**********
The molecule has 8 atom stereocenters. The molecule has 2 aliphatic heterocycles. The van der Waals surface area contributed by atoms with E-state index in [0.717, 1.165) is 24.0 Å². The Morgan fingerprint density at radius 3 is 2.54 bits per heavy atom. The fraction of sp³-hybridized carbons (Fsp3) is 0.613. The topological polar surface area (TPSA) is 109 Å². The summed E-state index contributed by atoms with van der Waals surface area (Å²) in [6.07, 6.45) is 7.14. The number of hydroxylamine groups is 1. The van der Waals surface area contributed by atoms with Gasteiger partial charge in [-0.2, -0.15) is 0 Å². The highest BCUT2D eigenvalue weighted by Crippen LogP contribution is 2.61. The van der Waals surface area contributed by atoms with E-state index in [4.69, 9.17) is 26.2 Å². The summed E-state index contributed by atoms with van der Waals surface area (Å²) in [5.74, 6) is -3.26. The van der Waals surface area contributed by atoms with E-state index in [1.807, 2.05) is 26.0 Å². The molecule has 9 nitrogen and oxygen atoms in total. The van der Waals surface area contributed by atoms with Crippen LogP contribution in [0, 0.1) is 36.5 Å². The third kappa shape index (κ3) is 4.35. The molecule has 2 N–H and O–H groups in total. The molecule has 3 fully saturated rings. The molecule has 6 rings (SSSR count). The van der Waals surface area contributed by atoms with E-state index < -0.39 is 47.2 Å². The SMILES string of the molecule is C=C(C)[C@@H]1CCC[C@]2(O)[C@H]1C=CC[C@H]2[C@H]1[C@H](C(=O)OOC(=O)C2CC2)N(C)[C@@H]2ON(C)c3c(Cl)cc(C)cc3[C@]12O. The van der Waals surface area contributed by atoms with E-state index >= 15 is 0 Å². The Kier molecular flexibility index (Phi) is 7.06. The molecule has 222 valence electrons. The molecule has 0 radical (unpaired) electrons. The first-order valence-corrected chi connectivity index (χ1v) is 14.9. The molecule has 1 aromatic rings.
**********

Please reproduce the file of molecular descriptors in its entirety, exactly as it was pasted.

The molecule has 8 atom stereocenters. The molecule has 2 aliphatic heterocycles. The van der Waals surface area contributed by atoms with E-state index in [0.717, 1.165) is 24.0 Å². The Morgan fingerprint density at radius 3 is 2.54 bits per heavy atom. The fraction of sp³-hybridized carbons (Fsp3) is 0.613. The topological polar surface area (TPSA) is 109 Å². The summed E-state index contributed by atoms with van der Waals surface area (Å²) in [6.07, 6.45) is 7.14. The number of hydroxylamine groups is 1. The van der Waals surface area contributed by atoms with Gasteiger partial charge in [-0.2, -0.15) is 0 Å². The highest BCUT2D eigenvalue weighted by Crippen LogP contribution is 2.61. The van der Waals surface area contributed by atoms with E-state index in [4.69, 9.17) is 26.2 Å². The summed E-state index contributed by atoms with van der Waals surface area (Å²) in [5.74, 6) is -3.26. The van der Waals surface area contributed by atoms with E-state index in [1.807, 2.05) is 26.0 Å². The molecule has 9 nitrogen and oxygen atoms in total. The van der Waals surface area contributed by atoms with Crippen LogP contribution in [0, 0.1) is 36.5 Å². The third kappa shape index (κ3) is 4.35. The molecule has 2 N–H and O–H groups in total. The molecule has 3 fully saturated rings. The molecule has 6 rings (SSSR count). The van der Waals surface area contributed by atoms with E-state index < -0.39 is 47.2 Å². The SMILES string of the molecule is C=C(C)[C@@H]1CCC[C@]2(O)[C@H]1C=CC[C@H]2[C@H]1[C@H](C(=O)OOC(=O)C2CC2)N(C)[C@@H]2ON(C)c3c(Cl)cc(C)cc3[C@]12O. The van der Waals surface area contributed by atoms with E-state index >= 15 is 0 Å². The Kier molecular flexibility index (Phi) is 7.06. The molecule has 222 valence electrons. The molecule has 0 radical (unpaired) electrons. The first-order valence-corrected chi connectivity index (χ1v) is 14.9. The molecule has 1 aromatic rings.